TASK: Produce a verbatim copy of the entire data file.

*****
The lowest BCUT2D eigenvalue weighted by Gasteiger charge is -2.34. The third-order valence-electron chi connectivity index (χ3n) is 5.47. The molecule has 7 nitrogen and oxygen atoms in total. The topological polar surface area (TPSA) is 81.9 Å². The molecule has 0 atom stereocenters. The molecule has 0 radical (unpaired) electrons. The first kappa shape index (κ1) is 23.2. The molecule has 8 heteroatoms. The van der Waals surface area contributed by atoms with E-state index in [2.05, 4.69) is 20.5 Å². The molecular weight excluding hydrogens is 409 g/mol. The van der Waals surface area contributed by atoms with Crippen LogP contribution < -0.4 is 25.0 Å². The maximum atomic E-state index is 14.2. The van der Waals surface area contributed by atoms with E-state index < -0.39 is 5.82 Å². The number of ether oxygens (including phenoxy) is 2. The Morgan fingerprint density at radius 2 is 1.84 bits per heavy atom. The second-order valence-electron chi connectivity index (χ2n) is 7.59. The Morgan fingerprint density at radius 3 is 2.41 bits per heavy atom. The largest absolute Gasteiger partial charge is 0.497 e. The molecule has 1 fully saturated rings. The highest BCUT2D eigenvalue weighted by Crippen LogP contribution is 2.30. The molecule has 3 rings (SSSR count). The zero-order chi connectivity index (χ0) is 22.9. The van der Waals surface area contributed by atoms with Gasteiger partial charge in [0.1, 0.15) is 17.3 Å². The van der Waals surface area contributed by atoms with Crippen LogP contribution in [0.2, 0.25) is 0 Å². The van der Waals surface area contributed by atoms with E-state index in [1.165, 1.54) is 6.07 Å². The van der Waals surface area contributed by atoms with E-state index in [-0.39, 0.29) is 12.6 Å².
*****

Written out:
The lowest BCUT2D eigenvalue weighted by Gasteiger charge is -2.34. The third-order valence-electron chi connectivity index (χ3n) is 5.47. The molecule has 7 nitrogen and oxygen atoms in total. The topological polar surface area (TPSA) is 81.9 Å². The molecule has 0 atom stereocenters. The molecule has 0 radical (unpaired) electrons. The first kappa shape index (κ1) is 23.2. The molecule has 8 heteroatoms. The van der Waals surface area contributed by atoms with E-state index in [2.05, 4.69) is 20.5 Å². The molecular weight excluding hydrogens is 409 g/mol. The van der Waals surface area contributed by atoms with Crippen LogP contribution < -0.4 is 25.0 Å². The maximum atomic E-state index is 14.2. The van der Waals surface area contributed by atoms with E-state index < -0.39 is 5.82 Å². The number of ether oxygens (including phenoxy) is 2. The Morgan fingerprint density at radius 2 is 1.84 bits per heavy atom. The second-order valence-electron chi connectivity index (χ2n) is 7.59. The Morgan fingerprint density at radius 3 is 2.41 bits per heavy atom. The largest absolute Gasteiger partial charge is 0.497 e. The molecule has 1 fully saturated rings. The highest BCUT2D eigenvalue weighted by Crippen LogP contribution is 2.30. The molecule has 3 rings (SSSR count). The zero-order chi connectivity index (χ0) is 22.9. The van der Waals surface area contributed by atoms with Gasteiger partial charge in [0.1, 0.15) is 17.3 Å². The van der Waals surface area contributed by atoms with Crippen LogP contribution in [0.2, 0.25) is 0 Å². The van der Waals surface area contributed by atoms with E-state index in [1.165, 1.54) is 6.07 Å². The van der Waals surface area contributed by atoms with E-state index in [-0.39, 0.29) is 12.6 Å².